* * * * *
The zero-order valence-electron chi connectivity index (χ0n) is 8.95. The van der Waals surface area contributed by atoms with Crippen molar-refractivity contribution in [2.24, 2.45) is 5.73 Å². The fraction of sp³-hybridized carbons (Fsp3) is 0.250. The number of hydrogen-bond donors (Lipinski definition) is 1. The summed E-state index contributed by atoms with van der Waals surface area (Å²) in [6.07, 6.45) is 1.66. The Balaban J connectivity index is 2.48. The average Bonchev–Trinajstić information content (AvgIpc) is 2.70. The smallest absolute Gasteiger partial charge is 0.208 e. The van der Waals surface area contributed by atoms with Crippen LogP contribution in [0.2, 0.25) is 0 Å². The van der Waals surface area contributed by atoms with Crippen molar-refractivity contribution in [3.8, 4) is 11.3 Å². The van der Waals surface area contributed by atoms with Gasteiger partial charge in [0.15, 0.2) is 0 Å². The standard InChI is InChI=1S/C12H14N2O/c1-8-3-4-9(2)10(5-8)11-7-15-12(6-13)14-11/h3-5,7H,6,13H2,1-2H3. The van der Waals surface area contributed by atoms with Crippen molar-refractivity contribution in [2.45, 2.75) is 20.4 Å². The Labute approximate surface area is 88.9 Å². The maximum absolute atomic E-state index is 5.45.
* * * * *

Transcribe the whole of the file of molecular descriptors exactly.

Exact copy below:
The zero-order valence-electron chi connectivity index (χ0n) is 8.95. The van der Waals surface area contributed by atoms with Crippen molar-refractivity contribution in [2.24, 2.45) is 5.73 Å². The fraction of sp³-hybridized carbons (Fsp3) is 0.250. The number of hydrogen-bond donors (Lipinski definition) is 1. The summed E-state index contributed by atoms with van der Waals surface area (Å²) in [6.07, 6.45) is 1.66. The Balaban J connectivity index is 2.48. The average Bonchev–Trinajstić information content (AvgIpc) is 2.70. The smallest absolute Gasteiger partial charge is 0.208 e. The van der Waals surface area contributed by atoms with Crippen LogP contribution in [0.2, 0.25) is 0 Å². The van der Waals surface area contributed by atoms with Crippen molar-refractivity contribution in [3.8, 4) is 11.3 Å². The van der Waals surface area contributed by atoms with Gasteiger partial charge in [0.15, 0.2) is 0 Å². The standard InChI is InChI=1S/C12H14N2O/c1-8-3-4-9(2)10(5-8)11-7-15-12(6-13)14-11/h3-5,7H,6,13H2,1-2H3. The van der Waals surface area contributed by atoms with Crippen molar-refractivity contribution in [2.45, 2.75) is 20.4 Å². The Labute approximate surface area is 88.9 Å². The maximum absolute atomic E-state index is 5.45.